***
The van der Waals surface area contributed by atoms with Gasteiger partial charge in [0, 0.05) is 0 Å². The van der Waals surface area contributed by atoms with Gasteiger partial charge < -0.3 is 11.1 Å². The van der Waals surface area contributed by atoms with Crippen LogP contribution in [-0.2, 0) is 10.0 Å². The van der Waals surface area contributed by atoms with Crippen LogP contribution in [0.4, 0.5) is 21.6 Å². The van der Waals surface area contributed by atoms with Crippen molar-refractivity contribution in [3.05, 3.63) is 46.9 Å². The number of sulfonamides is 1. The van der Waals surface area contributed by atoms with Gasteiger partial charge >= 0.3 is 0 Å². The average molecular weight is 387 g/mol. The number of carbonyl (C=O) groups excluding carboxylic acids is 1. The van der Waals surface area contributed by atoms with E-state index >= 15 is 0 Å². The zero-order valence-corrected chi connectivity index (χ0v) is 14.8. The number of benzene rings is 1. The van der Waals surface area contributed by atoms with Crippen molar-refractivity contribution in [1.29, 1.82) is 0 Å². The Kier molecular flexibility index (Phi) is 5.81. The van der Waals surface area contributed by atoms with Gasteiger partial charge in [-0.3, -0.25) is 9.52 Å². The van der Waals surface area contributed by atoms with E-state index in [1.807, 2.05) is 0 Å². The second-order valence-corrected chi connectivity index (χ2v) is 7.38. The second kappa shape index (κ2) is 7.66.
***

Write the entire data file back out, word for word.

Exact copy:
The van der Waals surface area contributed by atoms with Gasteiger partial charge in [0, 0.05) is 0 Å². The van der Waals surface area contributed by atoms with Gasteiger partial charge < -0.3 is 11.1 Å². The van der Waals surface area contributed by atoms with Crippen LogP contribution in [-0.2, 0) is 10.0 Å². The van der Waals surface area contributed by atoms with Crippen LogP contribution in [0.4, 0.5) is 21.6 Å². The van der Waals surface area contributed by atoms with Crippen molar-refractivity contribution in [3.05, 3.63) is 46.9 Å². The number of sulfonamides is 1. The van der Waals surface area contributed by atoms with Gasteiger partial charge >= 0.3 is 0 Å². The average molecular weight is 387 g/mol. The number of carbonyl (C=O) groups excluding carboxylic acids is 1. The van der Waals surface area contributed by atoms with E-state index >= 15 is 0 Å². The zero-order valence-corrected chi connectivity index (χ0v) is 14.8. The number of benzene rings is 1. The van der Waals surface area contributed by atoms with Crippen molar-refractivity contribution in [1.29, 1.82) is 0 Å². The Kier molecular flexibility index (Phi) is 5.81. The van der Waals surface area contributed by atoms with Gasteiger partial charge in [-0.3, -0.25) is 9.52 Å². The van der Waals surface area contributed by atoms with E-state index in [1.807, 2.05) is 0 Å². The second-order valence-corrected chi connectivity index (χ2v) is 7.38. The second kappa shape index (κ2) is 7.66.